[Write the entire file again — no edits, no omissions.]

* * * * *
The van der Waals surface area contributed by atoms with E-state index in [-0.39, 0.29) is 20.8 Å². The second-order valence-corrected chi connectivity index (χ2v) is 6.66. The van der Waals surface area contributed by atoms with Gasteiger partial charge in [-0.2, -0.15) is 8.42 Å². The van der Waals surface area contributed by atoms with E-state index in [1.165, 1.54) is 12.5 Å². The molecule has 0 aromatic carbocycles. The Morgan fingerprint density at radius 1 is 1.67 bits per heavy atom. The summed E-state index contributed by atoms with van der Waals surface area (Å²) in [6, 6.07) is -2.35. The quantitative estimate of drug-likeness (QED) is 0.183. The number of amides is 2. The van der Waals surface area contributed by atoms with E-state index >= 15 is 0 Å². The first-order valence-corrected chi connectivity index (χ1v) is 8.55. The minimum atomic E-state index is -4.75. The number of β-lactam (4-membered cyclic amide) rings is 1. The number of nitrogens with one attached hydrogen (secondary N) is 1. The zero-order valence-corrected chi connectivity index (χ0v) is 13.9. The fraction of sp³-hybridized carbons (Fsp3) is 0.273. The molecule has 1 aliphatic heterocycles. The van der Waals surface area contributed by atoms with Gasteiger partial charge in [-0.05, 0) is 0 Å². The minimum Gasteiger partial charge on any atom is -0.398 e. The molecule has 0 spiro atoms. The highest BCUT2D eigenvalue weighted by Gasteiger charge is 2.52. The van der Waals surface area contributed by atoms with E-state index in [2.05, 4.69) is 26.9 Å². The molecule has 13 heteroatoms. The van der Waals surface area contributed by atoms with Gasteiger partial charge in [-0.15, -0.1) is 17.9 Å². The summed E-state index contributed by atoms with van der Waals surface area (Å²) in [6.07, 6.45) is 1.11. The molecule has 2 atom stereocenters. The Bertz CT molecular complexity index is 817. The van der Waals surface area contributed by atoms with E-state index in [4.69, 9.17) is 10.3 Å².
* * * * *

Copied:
The van der Waals surface area contributed by atoms with E-state index in [-0.39, 0.29) is 20.8 Å². The second-order valence-corrected chi connectivity index (χ2v) is 6.66. The van der Waals surface area contributed by atoms with Gasteiger partial charge in [-0.2, -0.15) is 8.42 Å². The van der Waals surface area contributed by atoms with E-state index in [1.165, 1.54) is 12.5 Å². The molecule has 0 aromatic carbocycles. The Morgan fingerprint density at radius 1 is 1.67 bits per heavy atom. The summed E-state index contributed by atoms with van der Waals surface area (Å²) in [6, 6.07) is -2.35. The quantitative estimate of drug-likeness (QED) is 0.183. The number of amides is 2. The van der Waals surface area contributed by atoms with E-state index >= 15 is 0 Å². The first-order valence-corrected chi connectivity index (χ1v) is 8.55. The minimum atomic E-state index is -4.75. The number of β-lactam (4-membered cyclic amide) rings is 1. The number of nitrogens with one attached hydrogen (secondary N) is 1. The zero-order valence-corrected chi connectivity index (χ0v) is 13.9. The fraction of sp³-hybridized carbons (Fsp3) is 0.273. The molecule has 1 aliphatic heterocycles. The van der Waals surface area contributed by atoms with Gasteiger partial charge in [-0.05, 0) is 0 Å². The minimum Gasteiger partial charge on any atom is -0.398 e. The molecule has 0 spiro atoms. The highest BCUT2D eigenvalue weighted by Gasteiger charge is 2.52. The van der Waals surface area contributed by atoms with E-state index in [2.05, 4.69) is 26.9 Å². The molecule has 13 heteroatoms. The van der Waals surface area contributed by atoms with Gasteiger partial charge in [-0.15, -0.1) is 17.9 Å². The summed E-state index contributed by atoms with van der Waals surface area (Å²) in [6.07, 6.45) is 1.11. The molecule has 2 atom stereocenters. The Bertz CT molecular complexity index is 817. The van der Waals surface area contributed by atoms with E-state index in [4.69, 9.17) is 10.3 Å².